Peace in the Middle-East will start with reconciling each other. It will start with listening to each other. Until then, I hope for less violence in the Middle East.

The project continues here. You can leave your thoughts in their comments section.

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Monday, March 22, 2004

Newroz Piroz, Happy New Year

Yesterday, I was so happy. Everything filled me with happiness. It was so weird, and I didn't know why I felt so happy.

Today, when reading Kurdo's World, I remembered that yesterday was Newroz day, which explains my happiness. It's the Kurds New Year day, it has been celebrated for thousands of years. Before all organized religions existed, Newroz was celebrated among the Kurds. It's a day full of dancing, laughter and food.

Even though I left Iraq 10 years ago, Newroz is still one of my favorite days of the year. For me, it means happiness and the beginning of Spring season.

I hope the best for the Kurds all over the world. They're warm and happy (and handsome) people if you get to know them.

Sunday, March 21, 2004

Awards For World Music And Kathem Al-Sahir

It's nice to know the most famous Iraqi singer in the Middle East, Kathem Al-Sahir, has been awarded the Audience Award at the BBC Radio 3 Awards For World Music 2004. He also won the Middle East and North Africa category.

Non-Middle-Easterners may know Kathem from the "War Is Over" song with Sarah Brightman.

What made Kathem the favorite singer for many Middle-Easterners is his sensitivity. He's definitely the women's favorite singer. Men, including both my dad and husband, can't understand why he sounds like he's crying in most of his songs. He's our Julio Iglesias, excluding the good looks. Still, most Middle-Eastern women think Kathem is a handsome guy. It makes Middle-Eastern men wonder what women "really" see in this guy.

You would find more of Kathem's songs at this link.

If you want to listen to more refreshing Middle-Eastern songs, I recommend you listen to Amro Deyab. My husband LOVES his songs. He's also my favorite Middle-Eastern singer.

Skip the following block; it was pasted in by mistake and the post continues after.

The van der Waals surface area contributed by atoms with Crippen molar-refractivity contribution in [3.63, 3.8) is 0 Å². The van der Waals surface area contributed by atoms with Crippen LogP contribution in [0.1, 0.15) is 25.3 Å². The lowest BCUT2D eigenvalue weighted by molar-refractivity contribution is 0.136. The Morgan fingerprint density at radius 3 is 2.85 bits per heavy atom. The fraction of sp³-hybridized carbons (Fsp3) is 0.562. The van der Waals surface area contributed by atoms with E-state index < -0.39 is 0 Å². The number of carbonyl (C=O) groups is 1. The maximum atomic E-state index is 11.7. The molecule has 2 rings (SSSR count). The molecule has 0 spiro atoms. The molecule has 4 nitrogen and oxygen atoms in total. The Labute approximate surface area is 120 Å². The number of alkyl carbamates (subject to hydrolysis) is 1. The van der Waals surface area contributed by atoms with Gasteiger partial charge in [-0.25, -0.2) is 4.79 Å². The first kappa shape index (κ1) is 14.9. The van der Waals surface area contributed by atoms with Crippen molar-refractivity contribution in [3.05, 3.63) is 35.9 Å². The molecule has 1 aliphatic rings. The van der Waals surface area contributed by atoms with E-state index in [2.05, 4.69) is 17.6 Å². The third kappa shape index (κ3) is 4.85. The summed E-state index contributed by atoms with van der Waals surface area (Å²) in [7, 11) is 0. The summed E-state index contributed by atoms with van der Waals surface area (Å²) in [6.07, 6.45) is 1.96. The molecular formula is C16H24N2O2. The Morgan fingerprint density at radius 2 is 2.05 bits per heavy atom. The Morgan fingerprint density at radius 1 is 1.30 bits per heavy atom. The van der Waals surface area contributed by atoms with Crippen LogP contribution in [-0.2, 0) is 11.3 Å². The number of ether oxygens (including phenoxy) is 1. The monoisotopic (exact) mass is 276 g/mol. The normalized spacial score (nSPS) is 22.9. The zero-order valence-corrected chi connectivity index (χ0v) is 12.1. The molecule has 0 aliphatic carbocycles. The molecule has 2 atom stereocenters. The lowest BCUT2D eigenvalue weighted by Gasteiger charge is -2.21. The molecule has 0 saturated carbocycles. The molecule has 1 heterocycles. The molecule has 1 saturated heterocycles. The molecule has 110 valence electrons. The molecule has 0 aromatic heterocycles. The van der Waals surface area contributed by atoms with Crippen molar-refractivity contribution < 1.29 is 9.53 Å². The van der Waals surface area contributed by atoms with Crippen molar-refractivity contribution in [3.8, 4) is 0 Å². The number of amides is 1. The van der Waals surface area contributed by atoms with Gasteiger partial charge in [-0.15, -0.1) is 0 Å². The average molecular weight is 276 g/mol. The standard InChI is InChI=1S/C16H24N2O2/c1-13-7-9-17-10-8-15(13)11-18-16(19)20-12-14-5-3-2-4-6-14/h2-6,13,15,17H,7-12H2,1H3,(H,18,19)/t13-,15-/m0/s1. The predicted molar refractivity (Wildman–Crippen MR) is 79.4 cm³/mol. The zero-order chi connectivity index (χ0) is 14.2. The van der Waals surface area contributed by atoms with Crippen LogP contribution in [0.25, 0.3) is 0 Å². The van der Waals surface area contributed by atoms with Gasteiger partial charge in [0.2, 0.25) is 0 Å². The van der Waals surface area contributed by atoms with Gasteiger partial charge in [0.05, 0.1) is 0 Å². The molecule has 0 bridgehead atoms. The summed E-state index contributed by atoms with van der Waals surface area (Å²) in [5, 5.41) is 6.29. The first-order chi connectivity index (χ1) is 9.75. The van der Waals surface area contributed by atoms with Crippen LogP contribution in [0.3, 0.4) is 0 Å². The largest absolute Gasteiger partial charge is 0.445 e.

I hope you enjoy at least a song or two from the above links.

Here's a video link to Kathem's performance at the awards ceremony. The first song is a love song. The second song is about Baghdad. It's a very nice song where he desscribes Baghdad as his lover. Actually, it's a great song.


Thursday, March 18, 2004

Passion Of The Christ

I preferred not to comment on the movie till people got to watch it themselves. I watched the movie days after it started showing at movie theaters. I wanted to see the movie for myself before I jumped to any conclusions.

I liked the movie for many reasons. First, I was so happy to see a Jesus with brown eyes and Middle-Eastern looks. The old movies with a blue-eyed Jesus never worked for me. Jesus was born in Palestine. He was a Jew. It makes sense for him to have brown or black eyes. So yes, I loved his resemblance to my mental image of Jesus.

Using Aramaic language -- my native language -- for Jesus' daily communication made so much sense to me. At last, someone took the risk to use an ancient language in a movie telling an ancient story.
During the first few minutes of the movie, I had problems understanding the actors' Aramaic accent. Then I relied less on the subtitles. I was really impressed by some of the actors/actresses who mastered the accent to the point I wondered if these people were pure Chaldean-Assyrians, or were good actors who mastered their lines very well. In either case, they did a great job.

The violence may be too much for people who can't handle these scenes. BUT, we watch worse violence on movies produced for Halloween season and nobody complains about it.